State authorities on Sunday mobilised to declare measures that aim to help empower women and protect them from the dangers of among other things, child marriage, and genital mutilation.
President Abdel-Fattah Al-Sisi revealed on a Mother’s Day ceremony that he had given directives to the government to introduce a number of initiatives in favour of supporting women in Egypt. “First, I asked that parliament take all the measures necessary to pass a separate law that would ban child marriage by setting a minimum legal age of marriage for both males and females,” Al-Sisi said.
The president complained that the instances of child marriage and early marriage were widespread in the countryside. “Egyptian families should stop this habit which harms their daughters and causes serious social and economic implications on the nation’s life,” said Al-Sisi.
Al-Sisi said “early marriage is a major reason for rapid population growth and for the spread of poverty in villages”.
The president also asked families in the countryside to refrain from spending too much on marriage preparations.
“Many families resort to borrowing too much [money] to prepare their daughters for marriage, but this is another bad habit as most mothers end up failing to pay back money and finally find themselves forced into jail, becoming gharemat” (mothers in debt).
“It is sorrowful to say that many of the women who serve prison sentences defaulted on paying debts they had borrowed for preparing their daughters for marriage,” said Al-Sisi.
Al-Sisi said he instructed the concerned ministries to take all initiatives necessary to stem the tide of women who are jailed over unpaid debts. He said that the government had also allocated LE150 billion to implement the “Decent Life” initiative which is aimed at improving lives in 1,500 villages.
But Al-Sisi said the money needs to be increased “as part of the money will be used to help Egyptian women in the countryside live in a healthy home, have access to high-quality services, obtain soft-term loans from banks, and find jobs in small-scale productive projects”.
The president also called for changes to the personal status law in order to be balanced and to maintain the interests of both fathers and mothers on an equal footing. The president’s initiative came amid much controversy over many of the draft law’s articles which regulate marriage, divorce, alimony, and guardianship and custody issues.
“While I was touring Nasr City [east Cairo] last week, a woman told me that she is a grandmother and was worried that the new personal status law might not be issued in a balanced way,” said Al-Sisi, stressing that the government is keen to hold social dialogue “in order to hear from everyone” on the draft law and make sure that it meets all the public’s demands and serve national interests.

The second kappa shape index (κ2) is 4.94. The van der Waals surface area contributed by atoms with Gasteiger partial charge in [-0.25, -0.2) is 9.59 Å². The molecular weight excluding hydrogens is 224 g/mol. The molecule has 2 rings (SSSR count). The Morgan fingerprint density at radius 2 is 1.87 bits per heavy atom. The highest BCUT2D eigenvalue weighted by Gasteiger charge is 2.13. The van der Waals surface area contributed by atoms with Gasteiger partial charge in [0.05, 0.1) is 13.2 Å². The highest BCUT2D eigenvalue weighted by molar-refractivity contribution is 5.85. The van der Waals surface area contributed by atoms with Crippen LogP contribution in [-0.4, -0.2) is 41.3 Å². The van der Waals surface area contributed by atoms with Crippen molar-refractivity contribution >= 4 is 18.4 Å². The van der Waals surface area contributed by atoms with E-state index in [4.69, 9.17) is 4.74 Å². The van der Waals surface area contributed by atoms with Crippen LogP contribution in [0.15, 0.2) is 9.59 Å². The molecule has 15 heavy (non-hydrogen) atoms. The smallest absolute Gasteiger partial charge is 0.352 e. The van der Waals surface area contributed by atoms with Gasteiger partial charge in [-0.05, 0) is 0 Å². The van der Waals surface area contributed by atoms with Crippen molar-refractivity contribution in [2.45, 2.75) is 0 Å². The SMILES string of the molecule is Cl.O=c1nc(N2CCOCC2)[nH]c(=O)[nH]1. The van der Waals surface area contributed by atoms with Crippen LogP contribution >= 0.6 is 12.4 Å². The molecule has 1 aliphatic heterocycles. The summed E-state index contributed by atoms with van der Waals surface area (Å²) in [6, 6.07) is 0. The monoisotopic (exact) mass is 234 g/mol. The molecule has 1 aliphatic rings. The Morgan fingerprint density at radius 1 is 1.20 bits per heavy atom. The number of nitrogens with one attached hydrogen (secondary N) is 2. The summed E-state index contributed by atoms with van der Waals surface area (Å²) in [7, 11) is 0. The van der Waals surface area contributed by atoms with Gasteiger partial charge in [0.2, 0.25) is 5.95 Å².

In late February, Parliament Speaker Hanafi Gibali referred the government-drafted personal status law to a joint parliamentary committee for review. Speaker of the Parliamentary Majority Ashraf Rashad, however, warned that an initial reading of the law showed that it would stir up controversy among the public, not to mention that many of the articles of the law were clearly in violation of the constitution.
Al-Sisi said the law should help create a favourable climate for children who suffer because their parents are separated.
Minister of Social Solidarity Nevine Al-Kabbaj said in a TV interview on Sunday that the draft law will be put up for public dialogue before it comes up for debate in parliamentary circles. “The law might cause a lot of controversy at the beginning, but let me remind you that the NGOs law was also controversial in its initial form but went through several rounds of consultations before being enacted into law at the end in 2019,” Al-Kabbaj said.
She also revealed that the government, in cooperation with civil society organisations, is working on settling the debts of 50 per cent of women in debt.
Al-Kabbaj also said the number of families benefiting from the state’s society safety net programme Takaful and Karama (Solidarity and Dignity) rose to 14.3 million in 2020 from 12 million, with women comprising over 75 per cent of beneficiaries.
Meanwhile, the Senate, Egypt’s consultative upper house, passed a law on Sunday toughening penalties for female genital mutilation (FGM).
A report prepared by the Senate’s Health and Population Committee said “the practice of female genital mutilation is still one of the worst crimes in Egypt and so laws should be amended to impose harsher penalties to this crime.
”As a result, the report added, Article 242 of the penal code will be amended to increase the minimum and maximum prison sentences imposed on FGM crimes. “Non-medical individuals involved in performing genital mutilation would face up to seven years in prison if the practice led to a permanent disability, and up to 10 years in prison if the practice led to death,” said the amendment. The amendment also states that medical professionals (mostly doctors and nurses) who perform genital mutilation can face between 10 and 15 years in prison. “If the procedure leads to a permanent disability, medical professionals involved can face a minimum of 10 years in prison, and if the procedure results in death, the penalty will be toughened from between 15 to 20 years in prison,” the amendment added. Moreover, the amendment said that medical professionals convicted of performing genital mutilation will be banned from practising their job for up to five years, and have their clinics closed for the same period of time.
According to the same amendment, any other individual found promoting, encouraging, or supporting FGM in any of the ways prescribed by Article 171 of the penal code will be jailed, even if the procedure takes place without harm coming to the patient.
*A version of this article appears in print in the 25 March, 2021 edition of Al-Ahram Weekly